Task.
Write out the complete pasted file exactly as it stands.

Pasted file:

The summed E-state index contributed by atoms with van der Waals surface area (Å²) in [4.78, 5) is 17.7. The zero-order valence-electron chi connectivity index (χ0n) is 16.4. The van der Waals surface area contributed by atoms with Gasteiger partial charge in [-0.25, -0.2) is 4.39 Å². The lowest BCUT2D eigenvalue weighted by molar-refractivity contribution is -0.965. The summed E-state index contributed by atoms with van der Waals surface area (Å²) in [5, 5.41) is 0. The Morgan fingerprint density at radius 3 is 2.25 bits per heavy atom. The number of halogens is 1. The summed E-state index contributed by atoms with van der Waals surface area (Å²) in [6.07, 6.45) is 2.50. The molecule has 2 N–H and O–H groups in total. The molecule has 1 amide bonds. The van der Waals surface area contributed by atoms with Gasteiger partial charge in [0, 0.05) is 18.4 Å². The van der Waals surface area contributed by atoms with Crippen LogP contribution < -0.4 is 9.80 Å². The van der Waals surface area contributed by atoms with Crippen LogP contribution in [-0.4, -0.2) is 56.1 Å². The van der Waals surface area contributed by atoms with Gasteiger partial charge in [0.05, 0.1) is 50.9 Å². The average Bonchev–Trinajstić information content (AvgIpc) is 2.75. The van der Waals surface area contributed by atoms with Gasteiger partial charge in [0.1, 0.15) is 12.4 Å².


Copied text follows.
The summed E-state index contributed by atoms with van der Waals surface area (Å²) in [4.78, 5) is 17.7. The zero-order valence-electron chi connectivity index (χ0n) is 16.4. The van der Waals surface area contributed by atoms with Gasteiger partial charge in [-0.25, -0.2) is 4.39 Å². The lowest BCUT2D eigenvalue weighted by molar-refractivity contribution is -0.965. The summed E-state index contributed by atoms with van der Waals surface area (Å²) in [5, 5.41) is 0. The Morgan fingerprint density at radius 3 is 2.25 bits per heavy atom. The number of halogens is 1. The summed E-state index contributed by atoms with van der Waals surface area (Å²) in [6.07, 6.45) is 2.50. The molecule has 2 N–H and O–H groups in total. The molecule has 1 amide bonds. The van der Waals surface area contributed by atoms with Gasteiger partial charge in [0, 0.05) is 18.4 Å². The van der Waals surface area contributed by atoms with Crippen LogP contribution < -0.4 is 9.80 Å². The van der Waals surface area contributed by atoms with Crippen LogP contribution in [-0.4, -0.2) is 56.1 Å². The van der Waals surface area contributed by atoms with Gasteiger partial charge in [0.05, 0.1) is 50.9 Å². The average Bonchev–Trinajstić information content (AvgIpc) is 2.75. The van der Waals surface area contributed by atoms with Gasteiger partial charge in [0.1, 0.15) is 12.4 Å².